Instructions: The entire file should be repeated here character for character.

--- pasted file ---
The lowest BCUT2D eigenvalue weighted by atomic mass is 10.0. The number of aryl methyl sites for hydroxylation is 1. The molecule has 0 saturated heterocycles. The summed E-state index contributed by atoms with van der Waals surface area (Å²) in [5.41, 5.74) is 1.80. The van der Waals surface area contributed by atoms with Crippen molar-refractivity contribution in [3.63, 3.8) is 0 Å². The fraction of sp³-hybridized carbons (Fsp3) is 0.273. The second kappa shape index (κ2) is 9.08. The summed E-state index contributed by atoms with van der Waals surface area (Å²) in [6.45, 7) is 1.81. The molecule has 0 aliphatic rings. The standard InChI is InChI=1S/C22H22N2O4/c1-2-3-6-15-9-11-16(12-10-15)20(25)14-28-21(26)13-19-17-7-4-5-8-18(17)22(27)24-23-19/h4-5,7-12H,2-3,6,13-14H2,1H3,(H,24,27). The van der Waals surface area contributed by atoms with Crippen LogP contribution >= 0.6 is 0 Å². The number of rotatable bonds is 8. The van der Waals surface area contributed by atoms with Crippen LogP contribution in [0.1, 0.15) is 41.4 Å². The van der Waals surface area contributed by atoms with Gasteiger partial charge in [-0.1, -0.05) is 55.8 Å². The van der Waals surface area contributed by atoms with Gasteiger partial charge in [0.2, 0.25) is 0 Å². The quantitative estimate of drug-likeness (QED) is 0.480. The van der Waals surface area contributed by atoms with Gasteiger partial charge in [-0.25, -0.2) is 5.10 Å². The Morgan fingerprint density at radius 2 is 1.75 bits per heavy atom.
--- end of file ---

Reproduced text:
The lowest BCUT2D eigenvalue weighted by atomic mass is 10.0. The number of aryl methyl sites for hydroxylation is 1. The molecule has 0 saturated heterocycles. The summed E-state index contributed by atoms with van der Waals surface area (Å²) in [5.41, 5.74) is 1.80. The van der Waals surface area contributed by atoms with Crippen molar-refractivity contribution in [3.63, 3.8) is 0 Å². The fraction of sp³-hybridized carbons (Fsp3) is 0.273. The second kappa shape index (κ2) is 9.08. The summed E-state index contributed by atoms with van der Waals surface area (Å²) in [6.45, 7) is 1.81. The molecule has 0 aliphatic rings. The standard InChI is InChI=1S/C22H22N2O4/c1-2-3-6-15-9-11-16(12-10-15)20(25)14-28-21(26)13-19-17-7-4-5-8-18(17)22(27)24-23-19/h4-5,7-12H,2-3,6,13-14H2,1H3,(H,24,27). The van der Waals surface area contributed by atoms with Crippen LogP contribution >= 0.6 is 0 Å². The number of rotatable bonds is 8. The van der Waals surface area contributed by atoms with Crippen LogP contribution in [0.1, 0.15) is 41.4 Å². The van der Waals surface area contributed by atoms with Gasteiger partial charge in [-0.1, -0.05) is 55.8 Å². The van der Waals surface area contributed by atoms with Gasteiger partial charge in [0.2, 0.25) is 0 Å². The quantitative estimate of drug-likeness (QED) is 0.480. The van der Waals surface area contributed by atoms with Gasteiger partial charge in [-0.25, -0.2) is 5.10 Å². The Morgan fingerprint density at radius 2 is 1.75 bits per heavy atom.